The End of Innocence
New York Times By DAVID R. DOW, OpEd Contributor
June 16, 2006
EARLIER this week, the Supreme Court decided, in a 5-to-3 opinion, that a Tennessee prison inmate named Paul G. House was entitled to prove he did not commit the crime for which he was sent to death row. On the same day, I received a letter from Centurion Ministries, which argued for more than a decade that a Virginia man named Roger K. Coleman had not committed the crime for which he was executed in 1992. The letter admitted that Centurion had been wrong.
These cases have something in common: they pivot on the question of innocence. For too many years now, though, death penalty opponents have seized on the nightmare of executing an innocent man as a tactic to erode support for capital punishment in America.
Innocence is a distraction. Most people on death row are like Roger Coleman, not Paul House, which is to say that most people on death row did what the state said they did. But that does not mean they should be executed.
Focusing on innocence forces abolitionists into silence when a cause célèbre turns out to be guilty. When the DNA testing ordered by Gov. Mark Warner of Virginia proved that Mr. Coleman was a murderer, and a good liar besides, abolitionists wrung their hands about how to respond. They seemed sorry that he had been guilty after all.
I, too, am a death penalty opponent, but I was happy to learn that Mr. Coleman was a murderer. I was happy that the prosecutors would not have to live with the guilt of knowing that they sent an innocent man to death row.
The day before the DNA results were reported in the Coleman case last January, the Supreme Court heard oral arguments in the Paul House case. In Mr. House's case, the DNA testing has already been done, and it tends to suggest that he is indeed innocent. During oral arguments, however, Justice Antonin Scalia (who was one of the three dissenters when the court decided the case this week) argued that disputes over factual findings in a case can't be endlessly rehashed.
He is certainly right about that. As Justice Scalia has said elsewhere, of course we are going to execute innocent people if we have the death penalty. The criminal justice system is made up of human beings, and fallible beings make mistakes.
But perhaps that is a price society is willing to pay. If the death penalty is worth having, it might still be worth having, despite the occasional loss of innocent life. Paul House might be innocent, but how long will we keep death row inmates alive, waiting to find out?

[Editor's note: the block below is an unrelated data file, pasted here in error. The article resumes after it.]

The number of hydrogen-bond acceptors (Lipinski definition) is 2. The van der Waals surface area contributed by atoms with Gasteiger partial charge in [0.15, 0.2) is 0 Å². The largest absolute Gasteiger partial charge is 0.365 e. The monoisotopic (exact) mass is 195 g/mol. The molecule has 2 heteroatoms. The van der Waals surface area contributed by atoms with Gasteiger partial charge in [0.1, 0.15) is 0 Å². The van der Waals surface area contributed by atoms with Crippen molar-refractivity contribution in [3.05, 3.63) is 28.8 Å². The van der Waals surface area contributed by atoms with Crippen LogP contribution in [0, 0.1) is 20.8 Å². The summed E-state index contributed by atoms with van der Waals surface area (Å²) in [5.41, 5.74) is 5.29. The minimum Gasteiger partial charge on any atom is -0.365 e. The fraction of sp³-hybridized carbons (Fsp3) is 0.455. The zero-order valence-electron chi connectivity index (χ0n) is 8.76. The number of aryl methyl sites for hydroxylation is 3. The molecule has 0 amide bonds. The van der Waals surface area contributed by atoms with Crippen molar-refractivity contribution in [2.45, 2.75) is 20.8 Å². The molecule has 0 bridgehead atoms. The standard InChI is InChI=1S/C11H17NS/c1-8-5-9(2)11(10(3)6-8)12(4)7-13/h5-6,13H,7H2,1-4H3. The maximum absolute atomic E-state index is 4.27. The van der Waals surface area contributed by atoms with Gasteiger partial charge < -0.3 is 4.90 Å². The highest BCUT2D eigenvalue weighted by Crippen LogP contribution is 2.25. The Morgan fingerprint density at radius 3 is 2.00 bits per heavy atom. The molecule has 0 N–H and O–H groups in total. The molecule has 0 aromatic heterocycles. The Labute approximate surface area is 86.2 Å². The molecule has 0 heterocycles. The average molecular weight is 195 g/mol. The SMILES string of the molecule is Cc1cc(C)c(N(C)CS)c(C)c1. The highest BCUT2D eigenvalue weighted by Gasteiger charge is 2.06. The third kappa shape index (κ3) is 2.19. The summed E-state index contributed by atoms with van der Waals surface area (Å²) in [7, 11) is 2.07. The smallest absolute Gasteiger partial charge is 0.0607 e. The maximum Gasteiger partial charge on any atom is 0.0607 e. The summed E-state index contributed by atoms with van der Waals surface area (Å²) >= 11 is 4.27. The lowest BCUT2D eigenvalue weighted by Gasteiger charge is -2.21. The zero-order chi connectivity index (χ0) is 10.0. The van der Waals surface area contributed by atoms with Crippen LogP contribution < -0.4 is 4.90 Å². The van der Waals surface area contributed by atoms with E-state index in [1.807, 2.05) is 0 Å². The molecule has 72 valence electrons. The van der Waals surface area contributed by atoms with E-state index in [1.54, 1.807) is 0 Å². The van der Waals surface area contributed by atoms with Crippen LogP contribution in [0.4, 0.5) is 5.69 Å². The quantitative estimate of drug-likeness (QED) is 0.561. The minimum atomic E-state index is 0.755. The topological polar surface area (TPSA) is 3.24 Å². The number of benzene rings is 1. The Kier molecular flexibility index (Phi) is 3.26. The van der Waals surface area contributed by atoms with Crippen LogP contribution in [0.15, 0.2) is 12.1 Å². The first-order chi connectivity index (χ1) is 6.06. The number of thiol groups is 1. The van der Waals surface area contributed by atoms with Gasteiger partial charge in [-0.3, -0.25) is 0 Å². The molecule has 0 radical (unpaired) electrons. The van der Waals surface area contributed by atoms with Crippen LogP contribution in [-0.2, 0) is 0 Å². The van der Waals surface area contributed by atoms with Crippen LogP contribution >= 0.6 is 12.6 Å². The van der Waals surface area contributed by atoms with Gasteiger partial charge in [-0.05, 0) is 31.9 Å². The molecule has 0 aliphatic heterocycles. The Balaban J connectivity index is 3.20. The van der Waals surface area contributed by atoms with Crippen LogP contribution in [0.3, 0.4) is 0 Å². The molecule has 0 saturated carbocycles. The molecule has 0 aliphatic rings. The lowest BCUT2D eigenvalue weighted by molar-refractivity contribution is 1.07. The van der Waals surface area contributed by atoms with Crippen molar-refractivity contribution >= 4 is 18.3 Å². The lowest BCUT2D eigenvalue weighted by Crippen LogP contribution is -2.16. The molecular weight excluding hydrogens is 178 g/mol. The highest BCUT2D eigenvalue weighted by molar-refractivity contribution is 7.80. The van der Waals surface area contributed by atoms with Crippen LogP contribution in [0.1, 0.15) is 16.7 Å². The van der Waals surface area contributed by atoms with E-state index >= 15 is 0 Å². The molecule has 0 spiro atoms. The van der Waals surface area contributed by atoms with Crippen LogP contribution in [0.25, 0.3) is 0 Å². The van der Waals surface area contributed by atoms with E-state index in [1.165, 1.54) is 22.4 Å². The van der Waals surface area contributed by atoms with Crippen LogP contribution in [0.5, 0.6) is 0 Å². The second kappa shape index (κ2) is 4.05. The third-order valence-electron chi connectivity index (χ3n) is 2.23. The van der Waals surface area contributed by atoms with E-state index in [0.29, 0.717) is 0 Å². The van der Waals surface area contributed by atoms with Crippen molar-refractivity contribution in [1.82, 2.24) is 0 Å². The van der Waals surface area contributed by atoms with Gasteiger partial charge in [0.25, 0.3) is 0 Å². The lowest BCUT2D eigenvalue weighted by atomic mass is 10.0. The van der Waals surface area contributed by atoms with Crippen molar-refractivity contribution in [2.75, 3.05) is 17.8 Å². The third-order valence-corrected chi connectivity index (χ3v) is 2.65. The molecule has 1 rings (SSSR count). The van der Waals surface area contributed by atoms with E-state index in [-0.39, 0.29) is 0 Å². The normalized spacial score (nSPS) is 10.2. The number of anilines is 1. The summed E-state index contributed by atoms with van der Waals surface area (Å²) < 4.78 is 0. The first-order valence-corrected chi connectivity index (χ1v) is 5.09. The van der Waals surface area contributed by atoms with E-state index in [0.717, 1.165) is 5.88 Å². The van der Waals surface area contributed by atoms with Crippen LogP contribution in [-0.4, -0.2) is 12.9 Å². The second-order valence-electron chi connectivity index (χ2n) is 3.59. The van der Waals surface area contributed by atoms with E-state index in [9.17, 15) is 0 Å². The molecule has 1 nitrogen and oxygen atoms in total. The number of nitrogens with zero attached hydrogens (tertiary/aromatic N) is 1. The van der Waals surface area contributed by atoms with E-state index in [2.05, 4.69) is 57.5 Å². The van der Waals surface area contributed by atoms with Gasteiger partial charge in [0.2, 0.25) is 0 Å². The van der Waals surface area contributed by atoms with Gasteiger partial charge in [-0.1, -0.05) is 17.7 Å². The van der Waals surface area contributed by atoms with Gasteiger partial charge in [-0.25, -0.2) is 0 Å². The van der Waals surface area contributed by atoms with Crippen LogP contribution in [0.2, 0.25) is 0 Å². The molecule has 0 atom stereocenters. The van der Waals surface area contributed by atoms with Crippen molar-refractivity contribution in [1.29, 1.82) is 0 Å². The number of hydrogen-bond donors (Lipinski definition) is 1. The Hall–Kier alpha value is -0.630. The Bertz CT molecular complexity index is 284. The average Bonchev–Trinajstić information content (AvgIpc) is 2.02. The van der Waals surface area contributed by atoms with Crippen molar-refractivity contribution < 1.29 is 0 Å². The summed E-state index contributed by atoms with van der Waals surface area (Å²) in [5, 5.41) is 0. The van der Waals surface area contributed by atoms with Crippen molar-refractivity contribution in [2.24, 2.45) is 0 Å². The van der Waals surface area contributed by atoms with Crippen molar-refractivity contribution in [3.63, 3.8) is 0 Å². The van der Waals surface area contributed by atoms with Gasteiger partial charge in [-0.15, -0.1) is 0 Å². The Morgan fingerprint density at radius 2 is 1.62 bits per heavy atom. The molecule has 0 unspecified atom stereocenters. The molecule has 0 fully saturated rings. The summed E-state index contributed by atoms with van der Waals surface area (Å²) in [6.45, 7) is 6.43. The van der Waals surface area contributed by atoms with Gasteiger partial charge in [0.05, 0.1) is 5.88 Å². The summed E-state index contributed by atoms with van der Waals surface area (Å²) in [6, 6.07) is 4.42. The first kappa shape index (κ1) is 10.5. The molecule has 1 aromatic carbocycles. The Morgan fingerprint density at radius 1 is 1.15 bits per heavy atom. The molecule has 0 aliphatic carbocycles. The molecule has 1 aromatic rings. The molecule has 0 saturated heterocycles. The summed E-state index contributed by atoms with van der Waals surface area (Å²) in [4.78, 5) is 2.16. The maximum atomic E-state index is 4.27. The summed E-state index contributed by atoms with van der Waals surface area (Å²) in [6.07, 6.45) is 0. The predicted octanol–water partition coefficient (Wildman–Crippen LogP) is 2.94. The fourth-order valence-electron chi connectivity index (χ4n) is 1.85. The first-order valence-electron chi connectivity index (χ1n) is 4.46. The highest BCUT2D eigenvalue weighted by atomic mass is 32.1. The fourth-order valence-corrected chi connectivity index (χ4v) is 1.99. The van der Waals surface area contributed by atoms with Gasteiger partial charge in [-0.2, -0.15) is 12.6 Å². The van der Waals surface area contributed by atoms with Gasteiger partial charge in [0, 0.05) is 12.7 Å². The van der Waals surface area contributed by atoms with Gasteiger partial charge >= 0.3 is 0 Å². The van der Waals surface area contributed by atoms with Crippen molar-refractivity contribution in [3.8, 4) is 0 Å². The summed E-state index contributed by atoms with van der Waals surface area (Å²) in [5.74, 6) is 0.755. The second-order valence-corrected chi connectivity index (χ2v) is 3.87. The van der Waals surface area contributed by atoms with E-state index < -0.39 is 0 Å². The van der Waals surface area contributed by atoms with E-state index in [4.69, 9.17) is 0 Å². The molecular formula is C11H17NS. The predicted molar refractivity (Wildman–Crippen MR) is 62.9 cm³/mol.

In Mr. Coleman's case, the Virginia Supreme Court did not address the arguments that he had raised in his appeal, because his lawyer had filed the papers one day late. When the case got to the United States Supreme Court, the court, in an opinion by Justice Sandra Day O'Connor, began its analysis by saying, "This is a case about federalism."
The case did have something to do with the relationship between the Supreme Court and Virginia's highest court. But is that what the case was really about? Mr. Coleman was saying that his trial lawyer had been incompetent, and that the Virginia courts were refusing to address the question of whether his trial lawyer had been incompetent because his appellate lawyer had filed the appeal a day late.
Federalism might be a plot line in this story, but it hardly seems to be the major issue. When the Supreme Court brushed aside Mr. Coleman's appeal 15 years ago, the justices said that a death row inmate cannot complain when his lawyer misses a filing deadline, because the lawyer is the agent of the client, and clients are responsible for the failings of their agents.
As a result of this syllogism, my client Johnny Joe Martinez was executed in 2002, because his court-appointed appellate lawyer neglected to file a proper appeal — a mistake he freely admitted to, attributing it to inexperience. When the Martinez case reached the federal courts, those courts, invoking the Coleman decision, said too bad for Mr. Martinez; the mistake of his lawyer was attributable to him. I could go on with other examples.
Of the 50 or so death row inmates I have represented, I have serious doubts about the guilt of three or four — that is, 6 to 8 percent, about what scholars estimate to be the percentage of innocent people on death row.
In 98 percent of the cases, however, in 49 out of 50, there were appalling violations of legal principles: prosecutors struck jurors based on their race; the police hid or manufactured evidence; prosecutors reached secret deals with jailhouse snitches; lab analysts misrepresented forensic results. Most of the cases do not involve bogus claims of innocence, like the one that swirled for 15 years around Roger Coleman, but the government corruption that the federal courts overlook so that the states can go about their business of executing.
The House case will make it hard for abolitionists to shift their focus from the question of innocence, but that is what they ought to do. They ought to focus on the far more pervasive problem: that the machinery of death in America is lawless, and in carrying out death sentences, we violate our legal principles nearly all of the time.
David R. Dow, a law professor at the University of Houston, is the author of "Executed on a Technicality: Lethal Injustice on America's Death Row."